Standard 2.5 mm.sq twin & earth leading to and outside 1 KW light which is hardly ever used.

Apparently standard here - looks a bit like felt impregnated with some very sticky oily substance. All pipes buried in concrete are wrapped in it to stop corrosion.

[..]
They were under at least 1.5 inches of sand/cement screed.
[..]

I assume that must be the conclusion, but still a long shot - each conductor has its own insulation and then there is an outer PVC bonded sheath. And the fault should be directly under the piper, unless the fault is more general - in which case I hope there are no more cross-overs buried under my feet.

Correct
Buried in the cement

A bit late now. I'm digging it all up :(
[...]

Electrolysis sounds right.
[..]

If there is ever a next time, I will watch the contractors!
Thanks for the response.
--
Les Desser
(The Reply-to address IS valid)
  Click to see the full signature.
Add pictures here
<% if( /^image/.test(type) ){ %>
<% } %>
<%-name%>
Add image file
Upload

Nearby lightening strike?
Add pictures here
<% if( /^image/.test(type) ){ %>
<% } %>
<%-name%>
Add image file
Upload

CW:
Very interesting conjecture which will be supported if characteristic signs of melting are present. When lightning hits certain sands, "fulgurites" (from "fulgur" for lightning) form and the flow marks are quite evident. But if we have holes that are clean, careful, especially magnified, observation should yield a good conclusion as to what made them.
Regards,
Edward Hennessey
Add pictures here
<% if( /^image/.test(type) ){ %>
<% } %>
<%-name%>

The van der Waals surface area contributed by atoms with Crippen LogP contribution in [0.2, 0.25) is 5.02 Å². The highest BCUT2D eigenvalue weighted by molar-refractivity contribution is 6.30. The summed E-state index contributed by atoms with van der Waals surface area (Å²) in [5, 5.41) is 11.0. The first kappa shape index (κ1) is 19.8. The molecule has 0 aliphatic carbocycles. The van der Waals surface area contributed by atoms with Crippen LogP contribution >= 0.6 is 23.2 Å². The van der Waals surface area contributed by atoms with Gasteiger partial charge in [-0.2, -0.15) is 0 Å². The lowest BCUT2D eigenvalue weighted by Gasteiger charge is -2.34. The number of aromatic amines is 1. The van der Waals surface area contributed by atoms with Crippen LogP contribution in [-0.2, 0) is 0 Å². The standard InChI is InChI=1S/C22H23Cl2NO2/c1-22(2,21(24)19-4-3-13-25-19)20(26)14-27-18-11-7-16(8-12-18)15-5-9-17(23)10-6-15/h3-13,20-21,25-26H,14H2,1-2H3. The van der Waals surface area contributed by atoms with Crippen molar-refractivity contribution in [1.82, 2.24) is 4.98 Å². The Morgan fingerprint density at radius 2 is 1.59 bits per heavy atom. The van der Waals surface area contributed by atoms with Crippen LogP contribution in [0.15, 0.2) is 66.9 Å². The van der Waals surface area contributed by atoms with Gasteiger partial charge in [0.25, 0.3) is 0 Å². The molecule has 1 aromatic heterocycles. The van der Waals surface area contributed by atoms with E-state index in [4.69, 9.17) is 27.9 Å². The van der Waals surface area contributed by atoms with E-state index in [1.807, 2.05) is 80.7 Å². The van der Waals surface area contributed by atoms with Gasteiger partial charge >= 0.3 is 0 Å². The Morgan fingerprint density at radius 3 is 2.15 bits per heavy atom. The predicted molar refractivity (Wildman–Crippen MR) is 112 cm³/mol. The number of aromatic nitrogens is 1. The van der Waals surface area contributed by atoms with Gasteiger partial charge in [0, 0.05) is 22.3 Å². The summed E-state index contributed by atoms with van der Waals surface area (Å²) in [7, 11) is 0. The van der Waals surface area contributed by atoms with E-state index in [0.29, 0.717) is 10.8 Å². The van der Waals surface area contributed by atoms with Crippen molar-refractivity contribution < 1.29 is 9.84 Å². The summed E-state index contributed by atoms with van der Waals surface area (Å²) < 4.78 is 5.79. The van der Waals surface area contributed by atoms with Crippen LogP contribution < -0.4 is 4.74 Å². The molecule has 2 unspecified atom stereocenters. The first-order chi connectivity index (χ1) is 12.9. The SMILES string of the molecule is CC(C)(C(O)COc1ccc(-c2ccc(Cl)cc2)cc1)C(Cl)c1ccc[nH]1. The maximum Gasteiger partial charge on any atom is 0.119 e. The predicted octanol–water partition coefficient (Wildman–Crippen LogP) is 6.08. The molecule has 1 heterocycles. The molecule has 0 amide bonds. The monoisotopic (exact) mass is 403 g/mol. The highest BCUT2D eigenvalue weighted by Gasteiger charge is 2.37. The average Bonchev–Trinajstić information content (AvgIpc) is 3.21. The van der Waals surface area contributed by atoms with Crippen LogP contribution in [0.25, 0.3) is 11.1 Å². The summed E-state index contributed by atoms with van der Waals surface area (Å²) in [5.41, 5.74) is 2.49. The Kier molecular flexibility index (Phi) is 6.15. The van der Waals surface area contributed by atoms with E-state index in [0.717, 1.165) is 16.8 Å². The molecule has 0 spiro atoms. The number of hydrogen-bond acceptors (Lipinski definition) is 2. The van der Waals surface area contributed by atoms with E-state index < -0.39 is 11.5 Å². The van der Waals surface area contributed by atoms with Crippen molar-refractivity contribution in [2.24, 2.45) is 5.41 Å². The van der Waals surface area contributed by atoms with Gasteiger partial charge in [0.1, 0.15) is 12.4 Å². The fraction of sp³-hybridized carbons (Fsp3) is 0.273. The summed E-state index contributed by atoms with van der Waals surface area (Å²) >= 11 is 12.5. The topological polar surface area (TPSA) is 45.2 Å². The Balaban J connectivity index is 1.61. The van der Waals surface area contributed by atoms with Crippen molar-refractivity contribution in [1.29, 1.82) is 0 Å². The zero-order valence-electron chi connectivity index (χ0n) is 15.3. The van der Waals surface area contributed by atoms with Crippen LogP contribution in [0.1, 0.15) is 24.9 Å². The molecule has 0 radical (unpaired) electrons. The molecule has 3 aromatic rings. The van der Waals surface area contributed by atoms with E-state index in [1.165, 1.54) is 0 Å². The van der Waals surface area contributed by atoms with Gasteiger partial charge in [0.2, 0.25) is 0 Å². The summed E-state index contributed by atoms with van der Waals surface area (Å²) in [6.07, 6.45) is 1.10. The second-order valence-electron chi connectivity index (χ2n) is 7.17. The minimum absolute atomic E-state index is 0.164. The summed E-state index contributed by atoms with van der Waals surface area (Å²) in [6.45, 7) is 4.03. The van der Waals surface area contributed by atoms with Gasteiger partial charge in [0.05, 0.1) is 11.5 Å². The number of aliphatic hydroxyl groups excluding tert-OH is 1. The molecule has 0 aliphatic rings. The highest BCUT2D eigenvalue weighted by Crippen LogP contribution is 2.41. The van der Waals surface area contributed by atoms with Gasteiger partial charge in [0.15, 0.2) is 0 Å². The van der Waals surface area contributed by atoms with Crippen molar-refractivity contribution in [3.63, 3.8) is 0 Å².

Add image file
Upload

Unfortunately the plumber has taken away the old pipe but my recollection is of a regular round hole with clean edges with a slight elongation of the hole at one point. No signs of depression as from a puncture nor any corrosion or melting.
--
Les Desser
(The Reply-to address IS valid)
  Click to see the full signature.
Add pictures here
<% if( /^image/.test(type) ){ %>
<% } %>
<%-name%>
Add image file
Upload

I have never heard stuff like that.
http://www.planorealestateadvisor.com http://www.planoralty.blogspot.com
Add pictures here
<% if( /^image/.test(type) ){ %>
<% } %>
<%-name%>
Add image file
Upload
Not where we are :) (London)
--
Les Desser
(The Reply-to address IS valid)
  Click to see the full signature.
Add pictures here
<% if( /^image/.test(type) ){ %>
<% } %>
<%-name%>
Add image file
Upload
Les Desser wrote:

No lightning in London?
--
Art

Add pictures here
<% if( /^image/.test(type) ){ %>
<% } %>
<%-name%>
Add image file
Upload

Just rain :) Thunderstorms very very rare.
--
Les Desser
(The Reply-to address IS valid)
  Click to see the full signature.
Add pictures here
<% if( /^image/.test(type) ){ %>
<% } %>
<%-name%>
Add image file
Upload

Related Threads

HomeOwnersHub.com is a website for homeowners and building and maintenance pros. It is not affiliated with any of the manufacturers or service providers discussed here. All logos and trade names are the property of their respective owners.